By Donna Tapellini Published May 21, 2014 Consumer Reports
After discovering that one of its customer databases had been hacked, eBay said in a blog on its site that it will ask its users today to change their passwords.
The database contained customer names, e-mail and physical addresses, phone numbers, birthdates, and encrypted passwords. eBay says there was no financial information in the hacked database, and that there was no evidence that any unauthorized activity had taken place. It also said there was no sign that PayPal, which is owned by eBay, had been compromised.
As of this morning, there was also no indication on eBay’s home page that the compromise had occurred. The announcement was made on eBay’s corporate blog, which has a small link at the bottom of the page in the style generally used to link to corporate sites. A user who hadn’t seen the news elsewhere could easily not know anything about the hack. As an eBay user myself, as of 11 a.m. (EDT) today, I had not received an e-mail from eBay telling me to change my password because of the attack.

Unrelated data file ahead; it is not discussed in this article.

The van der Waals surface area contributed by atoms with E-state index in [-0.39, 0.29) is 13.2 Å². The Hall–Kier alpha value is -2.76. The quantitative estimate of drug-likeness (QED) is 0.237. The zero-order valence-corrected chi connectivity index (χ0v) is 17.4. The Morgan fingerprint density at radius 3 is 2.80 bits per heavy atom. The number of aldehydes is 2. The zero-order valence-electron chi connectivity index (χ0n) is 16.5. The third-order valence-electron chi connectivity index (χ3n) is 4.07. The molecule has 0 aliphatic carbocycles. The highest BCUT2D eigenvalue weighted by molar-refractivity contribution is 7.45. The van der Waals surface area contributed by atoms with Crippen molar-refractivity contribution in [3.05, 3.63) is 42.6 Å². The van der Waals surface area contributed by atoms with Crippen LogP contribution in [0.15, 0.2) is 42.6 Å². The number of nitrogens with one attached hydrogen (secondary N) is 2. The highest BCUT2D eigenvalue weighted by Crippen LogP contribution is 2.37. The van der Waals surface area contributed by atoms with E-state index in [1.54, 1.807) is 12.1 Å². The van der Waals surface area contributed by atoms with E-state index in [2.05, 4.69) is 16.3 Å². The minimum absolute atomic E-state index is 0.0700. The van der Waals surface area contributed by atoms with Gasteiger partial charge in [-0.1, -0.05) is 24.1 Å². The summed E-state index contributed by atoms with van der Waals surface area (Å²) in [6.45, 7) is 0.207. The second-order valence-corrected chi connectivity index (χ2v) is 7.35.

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The database was hacked in late February or early March, according to eBay. The unauthorized access was possible because the log-in credentials of a number of eBay employees had also been compromised, an issue the company discovered “about two weeks ago,” it said in its blog about the hack.
If you’re one of eBay’s 128 million customers and you haven’t yet received an e-mail notification, it’s still a smart move to change your password now (learn how tohack-proof your passwords. In fact, you should change all your passwords regularly. And we strongly advise that you not use the same usernames and passwords on multiple website accounts.